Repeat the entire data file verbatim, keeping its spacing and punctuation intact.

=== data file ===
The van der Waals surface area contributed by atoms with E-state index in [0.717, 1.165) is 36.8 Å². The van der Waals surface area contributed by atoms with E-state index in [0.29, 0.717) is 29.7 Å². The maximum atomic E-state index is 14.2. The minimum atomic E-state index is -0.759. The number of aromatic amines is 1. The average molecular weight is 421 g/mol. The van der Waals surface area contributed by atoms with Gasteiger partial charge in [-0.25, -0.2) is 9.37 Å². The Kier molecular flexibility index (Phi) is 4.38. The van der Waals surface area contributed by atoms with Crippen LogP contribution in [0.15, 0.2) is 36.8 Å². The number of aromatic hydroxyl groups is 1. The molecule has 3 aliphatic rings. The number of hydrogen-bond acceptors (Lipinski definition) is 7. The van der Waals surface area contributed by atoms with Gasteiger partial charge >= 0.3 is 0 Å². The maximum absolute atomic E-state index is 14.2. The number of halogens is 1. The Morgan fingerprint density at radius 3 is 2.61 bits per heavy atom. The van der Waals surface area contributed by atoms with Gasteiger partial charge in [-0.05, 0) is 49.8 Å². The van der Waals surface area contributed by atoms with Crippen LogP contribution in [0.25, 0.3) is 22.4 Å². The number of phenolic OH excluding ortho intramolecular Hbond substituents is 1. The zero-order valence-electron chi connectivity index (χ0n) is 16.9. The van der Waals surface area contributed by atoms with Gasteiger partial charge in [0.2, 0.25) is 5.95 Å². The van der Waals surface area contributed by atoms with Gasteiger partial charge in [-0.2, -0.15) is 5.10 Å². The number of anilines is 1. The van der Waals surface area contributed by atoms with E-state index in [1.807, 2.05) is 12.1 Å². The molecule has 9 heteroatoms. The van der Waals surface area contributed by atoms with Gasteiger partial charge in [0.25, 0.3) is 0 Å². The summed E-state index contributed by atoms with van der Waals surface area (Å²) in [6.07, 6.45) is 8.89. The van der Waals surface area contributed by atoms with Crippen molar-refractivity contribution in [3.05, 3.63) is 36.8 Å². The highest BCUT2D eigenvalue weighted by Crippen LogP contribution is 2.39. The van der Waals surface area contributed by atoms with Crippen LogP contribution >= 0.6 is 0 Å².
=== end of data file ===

The van der Waals surface area contributed by atoms with E-state index in [0.717, 1.165) is 36.8 Å². The van der Waals surface area contributed by atoms with E-state index in [0.29, 0.717) is 29.7 Å². The maximum atomic E-state index is 14.2. The minimum atomic E-state index is -0.759. The number of aromatic amines is 1. The average molecular weight is 421 g/mol. The van der Waals surface area contributed by atoms with Gasteiger partial charge in [-0.25, -0.2) is 9.37 Å². The Kier molecular flexibility index (Phi) is 4.38. The van der Waals surface area contributed by atoms with Crippen LogP contribution in [0.15, 0.2) is 36.8 Å². The number of aromatic hydroxyl groups is 1. The molecule has 3 aliphatic rings. The number of hydrogen-bond acceptors (Lipinski definition) is 7. The van der Waals surface area contributed by atoms with Gasteiger partial charge >= 0.3 is 0 Å². The maximum absolute atomic E-state index is 14.2. The number of halogens is 1. The Morgan fingerprint density at radius 3 is 2.61 bits per heavy atom. The van der Waals surface area contributed by atoms with Gasteiger partial charge in [-0.05, 0) is 49.8 Å². The van der Waals surface area contributed by atoms with Crippen LogP contribution in [0.25, 0.3) is 22.4 Å². The number of phenolic OH excluding ortho intramolecular Hbond substituents is 1. The zero-order valence-electron chi connectivity index (χ0n) is 16.9. The van der Waals surface area contributed by atoms with Gasteiger partial charge in [0.2, 0.25) is 5.95 Å². The van der Waals surface area contributed by atoms with Gasteiger partial charge in [-0.2, -0.15) is 5.10 Å². The number of anilines is 1. The van der Waals surface area contributed by atoms with E-state index in [1.807, 2.05) is 12.1 Å². The molecule has 9 heteroatoms. The van der Waals surface area contributed by atoms with Gasteiger partial charge in [0.25, 0.3) is 0 Å². The summed E-state index contributed by atoms with van der Waals surface area (Å²) in [6.07, 6.45) is 8.89. The van der Waals surface area contributed by atoms with Crippen molar-refractivity contribution in [3.05, 3.63) is 36.8 Å². The highest BCUT2D eigenvalue weighted by Crippen LogP contribution is 2.39. The van der Waals surface area contributed by atoms with Crippen LogP contribution >= 0.6 is 0 Å².